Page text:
• Rent for long-term leases will lessen the impact of economic shocks.
  • Diversification because of low correlation with other asset classes such as stocks, bonds.
  • Inflation hedge.

Investment characteristics of real estate are as follows:

  • Indivisibility – requires large capital investments
  • Illiquidity
  • Unique characteristics (no two properties are identical).
  • Fixed location.
  • Requires professional operational management.
  • Local markets can be very different from national or global markets.

7.2 Characteristics: Forms of Real Estate Ownership

Real estate investing can be categorized along two dimensions: public/private markets and debt/equity based.  Exhibit 27 presents the four quadrants for the basic forms of real estate investments with examples:

Basic forms of real estate investments and examples

Debt Equity
Private • Mortgages

• Construction lending

• Mezzanine debt

• Direct ownership of real estate: ownership through sole ownership, joint ventures, separate accounts, or real estate limited partnerships

• Indirect ownership via real estate funds

• Private REITs

Public • MBS (residential and commercial)

• Collateralized mortgage obligations

• Mortgage REITs

• ETFs that own securitized mortgage debt

• Shares in real estate operating and development corporations

• Listed REIT shares

• Mutual funds

• Index funds

• ETFs

Equity-based investments represent ownership of real estate properties.  Ownership can be through sole ownership, joint ventures, real estate limited partnerships, etc. A variation of equity-based investments is leveraged ownership: Assume a building costs $10 million, and you put $3 million of your money and borrow $7 million. This is called leveraged ownership. That is, leveraged ownership is where a property is obtained through equity and mortgage financing.

If you are investing in a debt-based real estate investment, it means you are lending money to a purchaser of real estate. A classic example is a mortgage loan.  This is considered a real estate investment because the value of the mortgage loan is related to the value of the underlying property.

There can be many variations within the basic forms:

  • Direct real estate investing: Involves purchasing a property and originating debt for one’s own account. The major advantages are: control, and tax benefits. The major disadvantages are: extensive time and expertise required to manage the property, the large capital requirements, and highly concentrated portfolios.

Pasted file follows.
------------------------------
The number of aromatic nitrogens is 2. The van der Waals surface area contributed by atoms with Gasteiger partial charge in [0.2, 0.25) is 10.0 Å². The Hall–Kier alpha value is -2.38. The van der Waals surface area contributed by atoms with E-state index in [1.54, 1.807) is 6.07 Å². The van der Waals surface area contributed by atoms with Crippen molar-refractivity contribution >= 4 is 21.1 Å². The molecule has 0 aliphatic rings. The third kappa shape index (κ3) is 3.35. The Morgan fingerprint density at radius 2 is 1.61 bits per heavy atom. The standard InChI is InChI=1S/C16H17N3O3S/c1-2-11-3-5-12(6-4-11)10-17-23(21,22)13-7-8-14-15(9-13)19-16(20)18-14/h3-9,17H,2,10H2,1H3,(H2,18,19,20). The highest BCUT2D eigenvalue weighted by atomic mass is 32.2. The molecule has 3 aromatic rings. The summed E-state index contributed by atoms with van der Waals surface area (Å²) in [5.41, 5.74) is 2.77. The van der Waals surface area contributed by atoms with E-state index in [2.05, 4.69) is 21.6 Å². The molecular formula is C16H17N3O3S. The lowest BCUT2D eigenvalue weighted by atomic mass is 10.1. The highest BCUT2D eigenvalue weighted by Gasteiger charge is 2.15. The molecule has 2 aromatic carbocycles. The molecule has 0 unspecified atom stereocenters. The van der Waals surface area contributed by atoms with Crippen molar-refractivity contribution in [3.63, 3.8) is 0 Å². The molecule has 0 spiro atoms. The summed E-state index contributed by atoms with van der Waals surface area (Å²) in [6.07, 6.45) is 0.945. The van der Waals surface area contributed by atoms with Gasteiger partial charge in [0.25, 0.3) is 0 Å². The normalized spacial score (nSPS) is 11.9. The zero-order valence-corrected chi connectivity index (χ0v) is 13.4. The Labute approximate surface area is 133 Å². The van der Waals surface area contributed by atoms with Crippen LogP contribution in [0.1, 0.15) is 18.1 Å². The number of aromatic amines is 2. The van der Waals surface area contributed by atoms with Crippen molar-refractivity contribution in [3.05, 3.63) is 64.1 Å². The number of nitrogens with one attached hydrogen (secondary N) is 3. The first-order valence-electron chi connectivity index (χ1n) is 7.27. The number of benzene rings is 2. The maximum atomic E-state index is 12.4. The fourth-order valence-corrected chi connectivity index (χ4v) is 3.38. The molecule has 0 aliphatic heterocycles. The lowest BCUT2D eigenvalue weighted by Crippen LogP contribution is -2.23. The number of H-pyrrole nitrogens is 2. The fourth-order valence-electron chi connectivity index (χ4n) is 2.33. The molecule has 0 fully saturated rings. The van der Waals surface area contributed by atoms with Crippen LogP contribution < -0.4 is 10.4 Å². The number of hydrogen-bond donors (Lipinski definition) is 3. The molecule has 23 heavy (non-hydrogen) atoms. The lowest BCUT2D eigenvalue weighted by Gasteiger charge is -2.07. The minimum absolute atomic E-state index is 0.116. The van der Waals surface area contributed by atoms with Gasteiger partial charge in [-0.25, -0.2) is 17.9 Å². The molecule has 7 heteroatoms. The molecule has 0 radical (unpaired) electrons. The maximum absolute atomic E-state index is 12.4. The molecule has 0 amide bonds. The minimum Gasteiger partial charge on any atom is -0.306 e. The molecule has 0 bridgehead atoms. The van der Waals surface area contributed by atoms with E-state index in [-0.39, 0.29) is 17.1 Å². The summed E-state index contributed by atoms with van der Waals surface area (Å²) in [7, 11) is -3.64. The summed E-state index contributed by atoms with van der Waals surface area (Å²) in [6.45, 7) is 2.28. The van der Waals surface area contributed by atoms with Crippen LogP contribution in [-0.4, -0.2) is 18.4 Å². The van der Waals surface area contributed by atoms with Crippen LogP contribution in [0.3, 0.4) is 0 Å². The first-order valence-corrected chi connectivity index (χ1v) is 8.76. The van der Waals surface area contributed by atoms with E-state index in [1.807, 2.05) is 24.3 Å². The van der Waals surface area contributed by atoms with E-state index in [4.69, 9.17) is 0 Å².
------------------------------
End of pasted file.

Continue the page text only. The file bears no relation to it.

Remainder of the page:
• Indirect real estate investing: Pooled investment vehicles are used to access the underlying real estate assets. The vehicles can be public or private, such as limited partnerships, mutual funds, corporate shares, REITs, and ETFs.
  • Mortgages: Represent passive investments in which the lender can expect to receive a predefined stream of payments over the life of the mortgage.
  • Private fund investing styles: Most real estate private equity funds are structured as infinite-life open-end funds, which allow investors to contribute or redeem capital throughout the life of the fund.
  • REITs: REITs combine the features of mutual funds and real estate. An REIT is a company that owns income-producing real estate assets. In REITs, average investors pool their capital to invest (take ownership) in several large-scale, diversified income-generating real estate properties. The REIT issues shares, where each share represents a percentage ownership in the underlying property. The income generated is paid as a dividend to the shareholders.

The main advantage of the REIT structure is that it avoids double corporate taxation. Normal corporations pay taxes on income, and then the dividend paid from the after-tax earnings are taxed again at the shareholder’s personal tax rate. REITs can avoid corporate income taxes by distributing 90% – 100% of their rental income as dividends.